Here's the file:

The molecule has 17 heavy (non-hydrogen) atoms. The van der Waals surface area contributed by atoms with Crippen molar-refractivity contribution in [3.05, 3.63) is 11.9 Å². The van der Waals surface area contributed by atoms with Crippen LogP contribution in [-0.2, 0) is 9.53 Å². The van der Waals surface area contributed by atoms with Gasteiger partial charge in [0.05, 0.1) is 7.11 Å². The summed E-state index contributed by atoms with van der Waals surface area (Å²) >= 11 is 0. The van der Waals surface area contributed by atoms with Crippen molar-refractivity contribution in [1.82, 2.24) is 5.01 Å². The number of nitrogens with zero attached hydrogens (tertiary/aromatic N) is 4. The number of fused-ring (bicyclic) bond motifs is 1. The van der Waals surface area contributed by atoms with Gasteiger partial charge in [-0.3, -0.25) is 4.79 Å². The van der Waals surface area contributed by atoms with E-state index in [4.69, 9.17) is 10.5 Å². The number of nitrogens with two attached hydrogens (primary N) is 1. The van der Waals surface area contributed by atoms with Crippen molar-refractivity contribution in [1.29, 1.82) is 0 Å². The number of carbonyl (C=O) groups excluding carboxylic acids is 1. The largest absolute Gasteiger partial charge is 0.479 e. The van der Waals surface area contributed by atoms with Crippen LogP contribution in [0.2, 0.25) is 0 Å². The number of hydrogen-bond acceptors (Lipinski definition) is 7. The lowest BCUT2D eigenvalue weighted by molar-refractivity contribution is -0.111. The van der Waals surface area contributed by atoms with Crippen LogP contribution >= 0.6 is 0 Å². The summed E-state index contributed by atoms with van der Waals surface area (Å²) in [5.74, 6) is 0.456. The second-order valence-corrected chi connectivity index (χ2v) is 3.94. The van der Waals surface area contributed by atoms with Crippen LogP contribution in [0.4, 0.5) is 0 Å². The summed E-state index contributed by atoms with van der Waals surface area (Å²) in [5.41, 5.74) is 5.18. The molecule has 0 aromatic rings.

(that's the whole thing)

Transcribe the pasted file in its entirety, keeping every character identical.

The molecule has 17 heavy (non-hydrogen) atoms. The van der Waals surface area contributed by atoms with Crippen molar-refractivity contribution in [3.05, 3.63) is 11.9 Å². The van der Waals surface area contributed by atoms with Crippen LogP contribution in [-0.2, 0) is 9.53 Å². The van der Waals surface area contributed by atoms with Gasteiger partial charge in [0.05, 0.1) is 7.11 Å². The summed E-state index contributed by atoms with van der Waals surface area (Å²) >= 11 is 0. The van der Waals surface area contributed by atoms with Crippen molar-refractivity contribution in [1.82, 2.24) is 5.01 Å². The number of nitrogens with zero attached hydrogens (tertiary/aromatic N) is 4. The number of fused-ring (bicyclic) bond motifs is 1. The van der Waals surface area contributed by atoms with Gasteiger partial charge in [-0.3, -0.25) is 4.79 Å². The van der Waals surface area contributed by atoms with E-state index in [4.69, 9.17) is 10.5 Å². The number of nitrogens with two attached hydrogens (primary N) is 1. The van der Waals surface area contributed by atoms with Crippen molar-refractivity contribution in [1.29, 1.82) is 0 Å². The number of carbonyl (C=O) groups excluding carboxylic acids is 1. The largest absolute Gasteiger partial charge is 0.479 e. The van der Waals surface area contributed by atoms with Crippen LogP contribution in [0.2, 0.25) is 0 Å². The number of hydrogen-bond acceptors (Lipinski definition) is 7. The lowest BCUT2D eigenvalue weighted by molar-refractivity contribution is -0.111. The van der Waals surface area contributed by atoms with Crippen LogP contribution >= 0.6 is 0 Å². The summed E-state index contributed by atoms with van der Waals surface area (Å²) in [5.74, 6) is 0.456. The second-order valence-corrected chi connectivity index (χ2v) is 3.94. The van der Waals surface area contributed by atoms with Crippen LogP contribution in [0.4, 0.5) is 0 Å². The summed E-state index contributed by atoms with van der Waals surface area (Å²) in [5.41, 5.74) is 5.18. The molecule has 0 aromatic rings.